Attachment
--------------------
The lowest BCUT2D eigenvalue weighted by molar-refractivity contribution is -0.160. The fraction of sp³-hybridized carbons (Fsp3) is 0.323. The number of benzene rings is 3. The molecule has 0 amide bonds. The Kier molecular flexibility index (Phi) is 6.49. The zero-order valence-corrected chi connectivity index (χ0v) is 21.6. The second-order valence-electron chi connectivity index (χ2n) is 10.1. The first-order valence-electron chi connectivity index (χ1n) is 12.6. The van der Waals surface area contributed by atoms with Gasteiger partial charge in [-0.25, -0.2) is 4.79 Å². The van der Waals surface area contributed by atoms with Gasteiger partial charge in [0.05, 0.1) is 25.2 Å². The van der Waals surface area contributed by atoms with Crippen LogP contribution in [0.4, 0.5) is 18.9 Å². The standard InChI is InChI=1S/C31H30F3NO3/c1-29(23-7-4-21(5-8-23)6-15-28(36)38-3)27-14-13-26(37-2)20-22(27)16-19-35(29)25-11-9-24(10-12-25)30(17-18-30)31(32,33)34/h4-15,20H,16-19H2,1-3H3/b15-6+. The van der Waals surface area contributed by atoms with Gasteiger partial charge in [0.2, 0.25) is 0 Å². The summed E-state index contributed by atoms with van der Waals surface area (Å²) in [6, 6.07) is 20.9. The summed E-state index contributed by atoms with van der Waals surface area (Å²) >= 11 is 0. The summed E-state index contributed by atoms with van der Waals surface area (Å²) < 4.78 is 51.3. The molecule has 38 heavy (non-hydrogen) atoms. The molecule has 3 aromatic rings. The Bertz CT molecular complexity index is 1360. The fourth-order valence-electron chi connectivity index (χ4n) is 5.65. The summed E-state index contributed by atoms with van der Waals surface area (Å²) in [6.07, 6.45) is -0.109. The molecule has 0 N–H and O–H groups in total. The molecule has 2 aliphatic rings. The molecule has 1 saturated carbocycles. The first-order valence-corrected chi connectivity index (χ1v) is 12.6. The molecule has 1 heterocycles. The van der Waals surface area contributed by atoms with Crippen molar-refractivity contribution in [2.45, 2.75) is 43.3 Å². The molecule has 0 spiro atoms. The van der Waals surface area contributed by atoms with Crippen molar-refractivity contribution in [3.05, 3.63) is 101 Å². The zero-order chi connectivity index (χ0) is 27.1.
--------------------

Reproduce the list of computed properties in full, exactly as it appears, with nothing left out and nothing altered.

The lowest BCUT2D eigenvalue weighted by molar-refractivity contribution is -0.160. The fraction of sp³-hybridized carbons (Fsp3) is 0.323. The number of benzene rings is 3. The molecule has 0 amide bonds. The Kier molecular flexibility index (Phi) is 6.49. The zero-order valence-corrected chi connectivity index (χ0v) is 21.6. The second-order valence-electron chi connectivity index (χ2n) is 10.1. The first-order valence-electron chi connectivity index (χ1n) is 12.6. The van der Waals surface area contributed by atoms with Gasteiger partial charge in [-0.25, -0.2) is 4.79 Å². The van der Waals surface area contributed by atoms with Gasteiger partial charge in [0.05, 0.1) is 25.2 Å². The van der Waals surface area contributed by atoms with Crippen LogP contribution in [0.4, 0.5) is 18.9 Å². The standard InChI is InChI=1S/C31H30F3NO3/c1-29(23-7-4-21(5-8-23)6-15-28(36)38-3)27-14-13-26(37-2)20-22(27)16-19-35(29)25-11-9-24(10-12-25)30(17-18-30)31(32,33)34/h4-15,20H,16-19H2,1-3H3/b15-6+. The van der Waals surface area contributed by atoms with Gasteiger partial charge in [0.2, 0.25) is 0 Å². The summed E-state index contributed by atoms with van der Waals surface area (Å²) in [6, 6.07) is 20.9. The summed E-state index contributed by atoms with van der Waals surface area (Å²) >= 11 is 0. The summed E-state index contributed by atoms with van der Waals surface area (Å²) < 4.78 is 51.3. The molecule has 38 heavy (non-hydrogen) atoms. The molecule has 3 aromatic rings. The Bertz CT molecular complexity index is 1360. The fourth-order valence-electron chi connectivity index (χ4n) is 5.65. The summed E-state index contributed by atoms with van der Waals surface area (Å²) in [6.07, 6.45) is -0.109. The molecule has 0 N–H and O–H groups in total. The molecule has 2 aliphatic rings. The molecule has 1 saturated carbocycles. The first-order valence-corrected chi connectivity index (χ1v) is 12.6. The molecule has 1 heterocycles. The van der Waals surface area contributed by atoms with Crippen molar-refractivity contribution in [2.45, 2.75) is 43.3 Å². The molecule has 0 spiro atoms. The van der Waals surface area contributed by atoms with Crippen molar-refractivity contribution in [3.05, 3.63) is 101 Å². The zero-order chi connectivity index (χ0) is 27.1.